A normal human being’s reaction is to do things like spot checks and eliminate anonymity etc. The technocrat’s solution is to create a lot of invasive bureaucracy.
Translator training is, in many countries, not very good. So quality control is important but technocrats don’t understand anything but raising the paperwork bar….
I honestly don’t see why anybody would need more than a CV and a small test translation to select a translator. Of course, even a test is tricky sometimes. I’ve been discussing a translation of a novel from Ukrainian. They said they wanted a test but the problem is that there isn’t anybody who’d be able to evaluate the results. This is a very literary text and the only person who can translate it is an actual writer, and a pretty powerful one. And the person who will evaluate the translation will have to be such a writer, as well.
“A translator is given a small portion of text to translate (for free), and the person who did the best translation gets the contract”
I’ve heard of a trick in Poland where a book is translated by giving a chapter or so to every applicant, telling them all that someone else was hired and then assembling and publishing the results.
That’s one reason I never work on spec.
“I’ve heard of a trick in Poland where a book is translated by giving a chapter or so to every applicant, telling them all that someone else was hired and then assembling and publishing the results.”
– This is why I never take on more than a paragraph to translate as a test. There have been people who asked for enormous portions to be translated as a test but it’s precisely as you say: to get a free ride.
Insane. But not surprising to me. Similar people-hating, mind-bogglingly inefficient forms of bureaucracy exists in EU member countries like Italy and Spain, and for some incomprehensible reason the EU seems to follow their example instead of trying to do better. I once submitted an application for an EU grant, and I had to call the specific “hotline for problems with EU grants” of my University about 5 times to figure out how to interpret instructions on the website, and I am really not someone who asks for help quickly. The website was designed as badly as a typical Italian public transport webpage, so very badly, full of links that lead nowhere, and instructions that contradict themselves. And the instruction manual for how to do the application was probably a 100 pages. It is very depressing to think how many hours researchers in Europe collectively lose with those things, instead of doing their actual jobs. And it is very depressing that they the EU apparently loses good translators too, so that their official documents will even be less comprehensible than they already are due to bad translations. It sometimes appears they want to be as obscure in all aspects as possible.
Yes, you are absolutely right, this did feel very Spanish (and not in a good way to me). Any group always tends towards the lowest common denominator unfortunately. And in terms of bureaucracy, Spain is just that.
“this did feel very Spanish (and not in a good way to me). Any group always tends towards the lowest common denominator unfortunately. And in terms of bureaucracy, Spain is just that.”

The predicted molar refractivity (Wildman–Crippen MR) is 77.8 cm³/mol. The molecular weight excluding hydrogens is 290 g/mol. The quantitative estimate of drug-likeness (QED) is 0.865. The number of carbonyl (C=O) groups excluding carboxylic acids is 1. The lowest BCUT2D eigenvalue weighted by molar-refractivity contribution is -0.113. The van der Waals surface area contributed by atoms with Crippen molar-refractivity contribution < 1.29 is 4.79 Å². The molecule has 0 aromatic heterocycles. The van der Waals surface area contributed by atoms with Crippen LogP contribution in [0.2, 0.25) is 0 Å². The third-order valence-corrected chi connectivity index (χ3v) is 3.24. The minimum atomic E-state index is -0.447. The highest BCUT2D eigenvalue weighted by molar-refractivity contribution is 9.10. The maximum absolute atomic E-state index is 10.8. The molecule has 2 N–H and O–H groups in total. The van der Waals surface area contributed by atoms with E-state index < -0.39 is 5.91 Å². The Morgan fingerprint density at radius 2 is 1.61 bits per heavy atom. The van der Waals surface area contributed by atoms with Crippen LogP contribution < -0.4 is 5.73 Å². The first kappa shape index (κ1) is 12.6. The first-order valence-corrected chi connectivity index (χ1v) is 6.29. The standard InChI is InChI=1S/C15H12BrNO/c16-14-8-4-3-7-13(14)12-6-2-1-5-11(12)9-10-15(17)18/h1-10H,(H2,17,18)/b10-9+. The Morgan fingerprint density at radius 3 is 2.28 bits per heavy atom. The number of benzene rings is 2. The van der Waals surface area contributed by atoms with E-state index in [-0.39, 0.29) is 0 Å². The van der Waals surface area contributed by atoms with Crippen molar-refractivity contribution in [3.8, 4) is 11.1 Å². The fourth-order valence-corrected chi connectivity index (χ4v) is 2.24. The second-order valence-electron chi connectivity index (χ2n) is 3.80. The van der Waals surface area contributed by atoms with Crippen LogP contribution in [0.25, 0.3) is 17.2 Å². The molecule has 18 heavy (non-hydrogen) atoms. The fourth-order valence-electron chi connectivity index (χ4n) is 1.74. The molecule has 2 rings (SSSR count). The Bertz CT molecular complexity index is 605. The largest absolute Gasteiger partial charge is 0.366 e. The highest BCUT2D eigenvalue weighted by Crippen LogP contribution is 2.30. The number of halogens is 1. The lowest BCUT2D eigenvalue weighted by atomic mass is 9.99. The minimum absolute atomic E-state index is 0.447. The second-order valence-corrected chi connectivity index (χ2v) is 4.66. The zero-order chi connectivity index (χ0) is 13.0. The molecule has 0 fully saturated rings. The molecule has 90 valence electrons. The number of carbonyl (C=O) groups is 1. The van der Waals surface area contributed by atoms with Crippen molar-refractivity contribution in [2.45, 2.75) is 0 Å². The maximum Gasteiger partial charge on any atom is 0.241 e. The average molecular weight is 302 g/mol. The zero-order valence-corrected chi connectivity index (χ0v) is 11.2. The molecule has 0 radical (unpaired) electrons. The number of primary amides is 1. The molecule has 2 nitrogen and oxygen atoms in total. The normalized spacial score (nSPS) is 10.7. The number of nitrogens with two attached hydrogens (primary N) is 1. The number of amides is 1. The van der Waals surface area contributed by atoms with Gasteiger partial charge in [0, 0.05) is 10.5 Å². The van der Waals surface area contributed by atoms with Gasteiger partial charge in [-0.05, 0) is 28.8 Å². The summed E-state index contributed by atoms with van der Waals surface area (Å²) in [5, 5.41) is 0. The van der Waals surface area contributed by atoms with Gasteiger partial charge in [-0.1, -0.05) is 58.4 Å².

Víctor Lapuente Giné, a Spanish political scientist and professor at the University of Gothenburg’s Quality of Government Institute, wrote an article in El País entitled, “¿Por qué hay tanta corrupción en España?” in which he discusses the failure of bureaucracy due to a system of patronage (not unlike Quebec in the fifties) while dismissing the “Spain is too culturally deficient to have a functioning democracy” rhetoric of the Germans. If you read Der Spiegel, you’d think that Spain was solely populated by ‘Chorizos’.
On translations, I gather that you’ve been reading “Capital in the Twenty First Century” by Thomas Piketty. Your old friend at the NYT, Ross Douthat wrote an opinion piece on the book entitled, “Marx Rises Again” in which he reaches his conclusions on the basis that the title of the book is an allusion to “Das Capital.”
“Piketty himself is a social democrat who abjures the Marxist label. But as his title suggests, he is out to rehabilitate and recast one of Marx’s key ideas: that so-called “free markets,” by their nature, tend to enrich the owners of capital at the expense of people who own less of it.”
This is the Reductio ad Karl Marx argument that Conservatives like. Invoke the magic word and that’s the end of the discussion! Unfortunately Piketty had a discussion with his translator as to whether the title should be translated as “wealth” since that seemed closer to the concept that he was discussing. If it had been “Wealth in the 21th Century” would it have passed muster with Douthat because it was obviously an allusion to the “Wealth of Nations” by Adam Smith?
Hah. This is the first article by Douthat that I’m seeing that I don’t completely abhor. I mean, he’s still an idiot and his conclusion is pathetic, as always. But the central claim – which is that while everybody’s got their smartphones, TVs and refrigerators it’s silly to expect them to care how much wealth the oligarchs accumulate – is undeniably true. Pickety is, of course, working within the Marxist tradition. Everybody with anything of value to say is working within it simply because there is no other alternative. The title is absolutely brilliant.
As for Spain, I have too much to say on the subject to address it here. I’m writing a book about the whole thing. The crisis in Spain is economic, political, cultural, intellectual, historical – it’s happening on every level. Right now the very existence of Spain is in question and the stupid Partido Popular isn’t even trying to do anything! Idiots!
Clarissa, you’re story is precious. In fact, it’s a wonderful plot line for a very good short story. That said, is this what happens when office holders mistake bureaucracy for a goal instead of a means to an end?
Exactly. Paper-pushing becomes an end in itself. This is just sad.